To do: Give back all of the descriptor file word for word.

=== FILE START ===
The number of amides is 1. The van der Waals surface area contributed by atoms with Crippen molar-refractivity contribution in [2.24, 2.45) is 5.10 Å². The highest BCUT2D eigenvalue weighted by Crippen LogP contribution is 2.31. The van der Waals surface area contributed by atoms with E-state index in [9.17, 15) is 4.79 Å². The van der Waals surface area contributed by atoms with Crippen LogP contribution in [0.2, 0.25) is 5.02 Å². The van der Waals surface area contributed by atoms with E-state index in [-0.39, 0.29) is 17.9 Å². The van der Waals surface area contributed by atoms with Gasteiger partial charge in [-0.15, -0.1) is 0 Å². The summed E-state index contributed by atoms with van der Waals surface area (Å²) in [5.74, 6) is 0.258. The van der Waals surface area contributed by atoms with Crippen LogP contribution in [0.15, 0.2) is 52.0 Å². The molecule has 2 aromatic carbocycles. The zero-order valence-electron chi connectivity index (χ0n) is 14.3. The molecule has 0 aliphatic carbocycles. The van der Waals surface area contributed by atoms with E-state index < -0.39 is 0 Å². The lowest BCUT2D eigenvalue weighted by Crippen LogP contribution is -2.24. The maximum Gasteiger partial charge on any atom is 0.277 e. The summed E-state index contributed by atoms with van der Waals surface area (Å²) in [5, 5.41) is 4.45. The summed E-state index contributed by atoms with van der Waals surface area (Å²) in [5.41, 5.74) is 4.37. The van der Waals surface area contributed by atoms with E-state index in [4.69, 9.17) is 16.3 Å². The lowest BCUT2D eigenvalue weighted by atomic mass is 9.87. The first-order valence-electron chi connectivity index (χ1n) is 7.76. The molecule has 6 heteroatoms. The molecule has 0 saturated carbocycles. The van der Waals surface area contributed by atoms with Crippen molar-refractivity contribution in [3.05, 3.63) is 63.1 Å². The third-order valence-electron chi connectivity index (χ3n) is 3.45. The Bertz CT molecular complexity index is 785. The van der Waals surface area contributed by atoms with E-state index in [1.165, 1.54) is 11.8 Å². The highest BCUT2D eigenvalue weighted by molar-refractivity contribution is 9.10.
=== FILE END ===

The number of amides is 1. The van der Waals surface area contributed by atoms with Crippen molar-refractivity contribution in [2.24, 2.45) is 5.10 Å². The highest BCUT2D eigenvalue weighted by Crippen LogP contribution is 2.31. The van der Waals surface area contributed by atoms with E-state index in [9.17, 15) is 4.79 Å². The van der Waals surface area contributed by atoms with Crippen LogP contribution in [0.2, 0.25) is 5.02 Å². The van der Waals surface area contributed by atoms with E-state index in [-0.39, 0.29) is 17.9 Å². The van der Waals surface area contributed by atoms with Gasteiger partial charge in [-0.15, -0.1) is 0 Å². The summed E-state index contributed by atoms with van der Waals surface area (Å²) in [5.74, 6) is 0.258. The van der Waals surface area contributed by atoms with Crippen LogP contribution in [0.15, 0.2) is 52.0 Å². The molecule has 2 aromatic carbocycles. The zero-order valence-electron chi connectivity index (χ0n) is 14.3. The molecule has 0 aliphatic carbocycles. The van der Waals surface area contributed by atoms with E-state index < -0.39 is 0 Å². The lowest BCUT2D eigenvalue weighted by Crippen LogP contribution is -2.24. The maximum Gasteiger partial charge on any atom is 0.277 e. The summed E-state index contributed by atoms with van der Waals surface area (Å²) in [5, 5.41) is 4.45. The summed E-state index contributed by atoms with van der Waals surface area (Å²) in [5.41, 5.74) is 4.37. The van der Waals surface area contributed by atoms with E-state index in [4.69, 9.17) is 16.3 Å². The lowest BCUT2D eigenvalue weighted by atomic mass is 9.87. The first-order valence-electron chi connectivity index (χ1n) is 7.76. The molecule has 6 heteroatoms. The molecule has 0 saturated carbocycles. The van der Waals surface area contributed by atoms with Crippen molar-refractivity contribution in [3.05, 3.63) is 63.1 Å². The third-order valence-electron chi connectivity index (χ3n) is 3.45. The Bertz CT molecular complexity index is 785. The van der Waals surface area contributed by atoms with E-state index in [1.165, 1.54) is 11.8 Å². The highest BCUT2D eigenvalue weighted by molar-refractivity contribution is 9.10.